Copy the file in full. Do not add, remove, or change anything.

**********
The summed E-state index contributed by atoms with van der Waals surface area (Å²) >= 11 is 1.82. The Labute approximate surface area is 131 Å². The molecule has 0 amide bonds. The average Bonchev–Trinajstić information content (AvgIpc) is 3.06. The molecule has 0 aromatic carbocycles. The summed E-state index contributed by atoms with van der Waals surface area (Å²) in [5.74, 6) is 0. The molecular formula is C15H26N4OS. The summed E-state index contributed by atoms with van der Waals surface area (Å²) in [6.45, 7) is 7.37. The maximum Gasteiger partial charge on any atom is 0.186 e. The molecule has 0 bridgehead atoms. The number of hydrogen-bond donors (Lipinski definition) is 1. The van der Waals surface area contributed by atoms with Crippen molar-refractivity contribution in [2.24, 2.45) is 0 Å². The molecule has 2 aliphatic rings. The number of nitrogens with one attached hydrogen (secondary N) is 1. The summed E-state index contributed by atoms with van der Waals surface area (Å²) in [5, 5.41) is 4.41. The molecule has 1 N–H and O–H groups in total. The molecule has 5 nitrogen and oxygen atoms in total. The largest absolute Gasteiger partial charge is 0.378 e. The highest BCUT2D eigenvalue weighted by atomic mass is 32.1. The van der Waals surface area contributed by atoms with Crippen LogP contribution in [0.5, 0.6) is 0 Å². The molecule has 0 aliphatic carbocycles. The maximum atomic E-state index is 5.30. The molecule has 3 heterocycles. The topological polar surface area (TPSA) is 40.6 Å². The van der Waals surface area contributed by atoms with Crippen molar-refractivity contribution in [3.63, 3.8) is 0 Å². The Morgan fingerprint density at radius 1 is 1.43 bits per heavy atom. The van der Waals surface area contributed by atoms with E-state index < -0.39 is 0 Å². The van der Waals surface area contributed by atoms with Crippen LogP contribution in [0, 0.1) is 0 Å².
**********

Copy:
The summed E-state index contributed by atoms with van der Waals surface area (Å²) >= 11 is 1.82. The Labute approximate surface area is 131 Å². The molecule has 0 amide bonds. The average Bonchev–Trinajstić information content (AvgIpc) is 3.06. The molecule has 0 aromatic carbocycles. The summed E-state index contributed by atoms with van der Waals surface area (Å²) in [5.74, 6) is 0. The molecular formula is C15H26N4OS. The summed E-state index contributed by atoms with van der Waals surface area (Å²) in [6.45, 7) is 7.37. The maximum Gasteiger partial charge on any atom is 0.186 e. The molecule has 0 bridgehead atoms. The number of hydrogen-bond donors (Lipinski definition) is 1. The van der Waals surface area contributed by atoms with Crippen molar-refractivity contribution in [2.24, 2.45) is 0 Å². The molecule has 2 aliphatic rings. The number of nitrogens with one attached hydrogen (secondary N) is 1. The summed E-state index contributed by atoms with van der Waals surface area (Å²) in [5, 5.41) is 4.41. The molecule has 1 N–H and O–H groups in total. The molecule has 5 nitrogen and oxygen atoms in total. The largest absolute Gasteiger partial charge is 0.378 e. The highest BCUT2D eigenvalue weighted by atomic mass is 32.1. The van der Waals surface area contributed by atoms with Crippen LogP contribution in [0.5, 0.6) is 0 Å². The molecule has 0 aliphatic carbocycles. The maximum atomic E-state index is 5.30. The molecule has 3 heterocycles. The topological polar surface area (TPSA) is 40.6 Å². The van der Waals surface area contributed by atoms with Crippen molar-refractivity contribution in [3.63, 3.8) is 0 Å². The Morgan fingerprint density at radius 1 is 1.43 bits per heavy atom. The van der Waals surface area contributed by atoms with E-state index < -0.39 is 0 Å². The van der Waals surface area contributed by atoms with Crippen LogP contribution in [0, 0.1) is 0 Å².